Federal election 2016: CFMEU labourers on $150,000 a year

Federal election 2016: CFMEU labourers on $150,000 a year, by Elizabeth Colman.

Workers on the nation’s building sites are being paid “reckless” wages under union agreements, with labourers earning vastly more than teachers, police officers and nurses.

Malcolm Turnbull yesterday branded agreements between the militant construction union and building firms as “shocking”, vowing that the Coalition “will stop” the 15 per cent, three-yearly wage rises built into deals if it wins the July 2 election.

… certain construction workers along the eastern seaboard are being paid up to 85 per cent above award rates.

Carpenters on union enterprise agreements struck under the Queensland Palaszczuk government last year are being paid $160,702, … Those in NSW are paid $152,002 … in Vic­toria … a carpenter is paid $163,000 for a 51-hour week.

Compare that to around $50 – 70k for nurses, firefighters, police officers, and secondary school teachers, though they work shorter weeks.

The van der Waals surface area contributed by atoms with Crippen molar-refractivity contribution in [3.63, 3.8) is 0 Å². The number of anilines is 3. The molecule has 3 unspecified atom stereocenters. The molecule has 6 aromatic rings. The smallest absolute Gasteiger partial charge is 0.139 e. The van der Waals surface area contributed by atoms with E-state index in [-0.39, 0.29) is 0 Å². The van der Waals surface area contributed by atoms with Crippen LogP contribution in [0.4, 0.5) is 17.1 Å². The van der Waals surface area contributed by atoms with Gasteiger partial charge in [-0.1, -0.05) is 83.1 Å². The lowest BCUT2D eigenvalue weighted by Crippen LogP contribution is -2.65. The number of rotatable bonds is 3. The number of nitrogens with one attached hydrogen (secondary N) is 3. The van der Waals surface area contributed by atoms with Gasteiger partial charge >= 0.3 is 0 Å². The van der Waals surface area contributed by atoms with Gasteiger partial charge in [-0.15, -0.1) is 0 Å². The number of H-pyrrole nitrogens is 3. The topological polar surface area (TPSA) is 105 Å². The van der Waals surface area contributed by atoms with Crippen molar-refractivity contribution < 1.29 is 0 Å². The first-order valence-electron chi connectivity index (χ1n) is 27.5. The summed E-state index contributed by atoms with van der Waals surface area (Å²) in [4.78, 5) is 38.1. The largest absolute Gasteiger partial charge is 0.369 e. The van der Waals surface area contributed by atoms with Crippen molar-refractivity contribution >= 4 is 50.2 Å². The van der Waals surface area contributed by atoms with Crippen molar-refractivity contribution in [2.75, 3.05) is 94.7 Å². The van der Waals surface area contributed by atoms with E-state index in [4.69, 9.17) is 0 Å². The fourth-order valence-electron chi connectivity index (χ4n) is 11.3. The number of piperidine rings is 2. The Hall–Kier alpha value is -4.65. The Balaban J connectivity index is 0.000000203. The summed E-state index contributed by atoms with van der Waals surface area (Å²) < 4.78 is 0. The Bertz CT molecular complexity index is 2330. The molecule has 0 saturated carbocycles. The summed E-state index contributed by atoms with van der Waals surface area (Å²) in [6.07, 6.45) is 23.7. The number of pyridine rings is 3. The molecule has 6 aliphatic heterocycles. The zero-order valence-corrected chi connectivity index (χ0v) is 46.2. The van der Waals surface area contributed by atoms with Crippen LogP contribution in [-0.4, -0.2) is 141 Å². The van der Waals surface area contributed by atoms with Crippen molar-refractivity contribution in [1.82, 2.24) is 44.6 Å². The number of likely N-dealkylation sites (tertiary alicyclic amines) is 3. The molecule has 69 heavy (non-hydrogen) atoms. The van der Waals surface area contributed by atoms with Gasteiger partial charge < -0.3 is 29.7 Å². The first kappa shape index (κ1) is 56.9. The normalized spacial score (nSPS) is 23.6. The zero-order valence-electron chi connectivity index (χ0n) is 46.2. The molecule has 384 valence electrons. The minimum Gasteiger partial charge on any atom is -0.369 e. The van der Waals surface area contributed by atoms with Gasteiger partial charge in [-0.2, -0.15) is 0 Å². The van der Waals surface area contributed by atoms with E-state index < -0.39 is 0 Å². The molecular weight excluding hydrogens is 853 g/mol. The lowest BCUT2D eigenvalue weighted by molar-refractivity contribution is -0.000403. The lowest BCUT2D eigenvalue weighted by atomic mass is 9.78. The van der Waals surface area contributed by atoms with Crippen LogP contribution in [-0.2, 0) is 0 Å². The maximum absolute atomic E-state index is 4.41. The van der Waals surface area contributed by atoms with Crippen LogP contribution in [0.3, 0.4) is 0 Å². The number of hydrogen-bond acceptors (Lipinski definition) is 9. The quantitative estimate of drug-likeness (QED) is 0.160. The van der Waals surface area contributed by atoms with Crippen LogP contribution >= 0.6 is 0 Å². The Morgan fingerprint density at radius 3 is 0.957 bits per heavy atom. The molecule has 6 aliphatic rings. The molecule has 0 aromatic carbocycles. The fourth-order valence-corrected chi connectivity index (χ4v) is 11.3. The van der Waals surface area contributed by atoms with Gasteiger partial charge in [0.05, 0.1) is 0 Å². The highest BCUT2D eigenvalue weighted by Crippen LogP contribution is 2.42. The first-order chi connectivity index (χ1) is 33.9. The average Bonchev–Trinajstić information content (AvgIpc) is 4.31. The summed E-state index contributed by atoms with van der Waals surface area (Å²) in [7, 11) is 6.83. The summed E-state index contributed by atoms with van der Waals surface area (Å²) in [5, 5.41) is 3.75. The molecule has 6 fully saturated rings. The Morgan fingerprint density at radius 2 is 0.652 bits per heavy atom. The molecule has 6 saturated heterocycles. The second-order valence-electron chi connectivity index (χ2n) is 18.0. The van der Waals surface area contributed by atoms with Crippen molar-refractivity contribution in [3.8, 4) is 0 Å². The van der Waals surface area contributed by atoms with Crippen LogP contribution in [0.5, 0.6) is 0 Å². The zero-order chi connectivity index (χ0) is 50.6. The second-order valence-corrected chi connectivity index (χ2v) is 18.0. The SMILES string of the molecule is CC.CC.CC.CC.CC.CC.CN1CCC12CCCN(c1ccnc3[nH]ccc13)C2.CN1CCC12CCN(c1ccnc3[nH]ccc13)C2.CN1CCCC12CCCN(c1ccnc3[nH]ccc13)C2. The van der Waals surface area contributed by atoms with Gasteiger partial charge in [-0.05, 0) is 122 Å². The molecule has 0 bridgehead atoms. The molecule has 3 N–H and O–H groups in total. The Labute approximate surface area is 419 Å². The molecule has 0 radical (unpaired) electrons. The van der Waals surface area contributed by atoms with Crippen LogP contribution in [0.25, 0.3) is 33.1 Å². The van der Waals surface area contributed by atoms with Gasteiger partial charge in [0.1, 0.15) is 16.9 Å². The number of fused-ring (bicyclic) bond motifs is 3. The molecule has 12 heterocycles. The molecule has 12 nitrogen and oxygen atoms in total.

On a 40-hour week, the basic pay for a carpenter on a CFMEU deal is $85,402 in Queensland and $80,356 in NSW — far above the award of $49,110 and far above the average annual take-home pay for a teacher at $66,000 for a 42-hour week or $61,000 for a firefighter. Police officers take home $56,000 a year and registered nurses are paid $55,000 for a 35-hour week.

Skilled labourers on union deals also earn top-tier salaries. A labourer earns $152,002 for a 51-hour week in Victoria on the CFMEU EBA, $145,000 in Queensland, and $139,000 in NSW for a 55-hour week. A worker doing the same job earns $80,760 on the award.

Clearly market forces are being successfully stymied by the unions. Jobs for that money would attract a flood of new job-seekers, bidding down the wages, but the monopoly feature of the union prevents that from happening. The Labor Party is the child of the unions, so they have political protection for exercising their monopoly. Unions work well for some members!

Unduly high wages are nearly always because of being able to escape the discipline of the market. Naturally everyone wants everyone else’s wages to be set by a free and open market — so they pay less for other peoples goods and services — whilst their own recompense is free from market discipline.

It continually amazes me that, despite the rhetoric from the economists and politicians, even today vast swathes of people have managed to escape market forces to some degree. Monopolies, political quirks, and the side effects of our current system of money manufacture by banks seem to be the main mechanisms.